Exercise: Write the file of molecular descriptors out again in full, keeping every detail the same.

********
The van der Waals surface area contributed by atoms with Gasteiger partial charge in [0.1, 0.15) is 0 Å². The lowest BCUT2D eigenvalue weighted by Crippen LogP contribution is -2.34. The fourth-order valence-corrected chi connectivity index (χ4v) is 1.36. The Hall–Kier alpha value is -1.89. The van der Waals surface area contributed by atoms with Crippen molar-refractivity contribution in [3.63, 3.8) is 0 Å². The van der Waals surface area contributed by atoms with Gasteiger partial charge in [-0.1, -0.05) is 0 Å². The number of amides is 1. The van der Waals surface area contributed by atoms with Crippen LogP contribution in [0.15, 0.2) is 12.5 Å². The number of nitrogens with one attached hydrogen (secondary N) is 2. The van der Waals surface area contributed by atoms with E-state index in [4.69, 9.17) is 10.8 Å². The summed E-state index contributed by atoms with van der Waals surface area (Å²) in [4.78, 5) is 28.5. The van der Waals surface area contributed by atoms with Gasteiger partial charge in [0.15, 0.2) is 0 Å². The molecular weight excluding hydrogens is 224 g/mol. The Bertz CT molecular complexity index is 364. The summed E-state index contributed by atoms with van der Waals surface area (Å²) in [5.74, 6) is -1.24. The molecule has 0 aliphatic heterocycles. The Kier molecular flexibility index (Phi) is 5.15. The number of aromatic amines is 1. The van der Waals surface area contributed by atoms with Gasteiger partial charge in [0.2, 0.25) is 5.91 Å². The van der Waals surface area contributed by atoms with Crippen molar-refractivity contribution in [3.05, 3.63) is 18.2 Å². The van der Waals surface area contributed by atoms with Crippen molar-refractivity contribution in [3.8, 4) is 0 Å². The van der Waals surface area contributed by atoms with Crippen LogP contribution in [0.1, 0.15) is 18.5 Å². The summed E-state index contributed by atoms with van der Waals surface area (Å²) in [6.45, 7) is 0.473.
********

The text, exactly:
The van der Waals surface area contributed by atoms with Gasteiger partial charge in [0.1, 0.15) is 0 Å². The lowest BCUT2D eigenvalue weighted by Crippen LogP contribution is -2.34. The fourth-order valence-corrected chi connectivity index (χ4v) is 1.36. The Hall–Kier alpha value is -1.89. The van der Waals surface area contributed by atoms with Crippen molar-refractivity contribution in [3.63, 3.8) is 0 Å². The van der Waals surface area contributed by atoms with Gasteiger partial charge in [-0.1, -0.05) is 0 Å². The number of amides is 1. The van der Waals surface area contributed by atoms with Crippen LogP contribution in [0.15, 0.2) is 12.5 Å². The number of nitrogens with one attached hydrogen (secondary N) is 2. The van der Waals surface area contributed by atoms with E-state index in [4.69, 9.17) is 10.8 Å². The summed E-state index contributed by atoms with van der Waals surface area (Å²) in [4.78, 5) is 28.5. The van der Waals surface area contributed by atoms with Gasteiger partial charge in [0.15, 0.2) is 0 Å². The molecular weight excluding hydrogens is 224 g/mol. The Bertz CT molecular complexity index is 364. The summed E-state index contributed by atoms with van der Waals surface area (Å²) in [5.74, 6) is -1.24. The molecule has 0 aliphatic heterocycles. The Kier molecular flexibility index (Phi) is 5.15. The number of aromatic amines is 1. The van der Waals surface area contributed by atoms with Gasteiger partial charge in [0.2, 0.25) is 5.91 Å². The van der Waals surface area contributed by atoms with Crippen molar-refractivity contribution in [3.05, 3.63) is 18.2 Å². The van der Waals surface area contributed by atoms with Crippen molar-refractivity contribution in [3.8, 4) is 0 Å². The van der Waals surface area contributed by atoms with Crippen LogP contribution in [0.1, 0.15) is 18.5 Å². The summed E-state index contributed by atoms with van der Waals surface area (Å²) in [6.45, 7) is 0.473.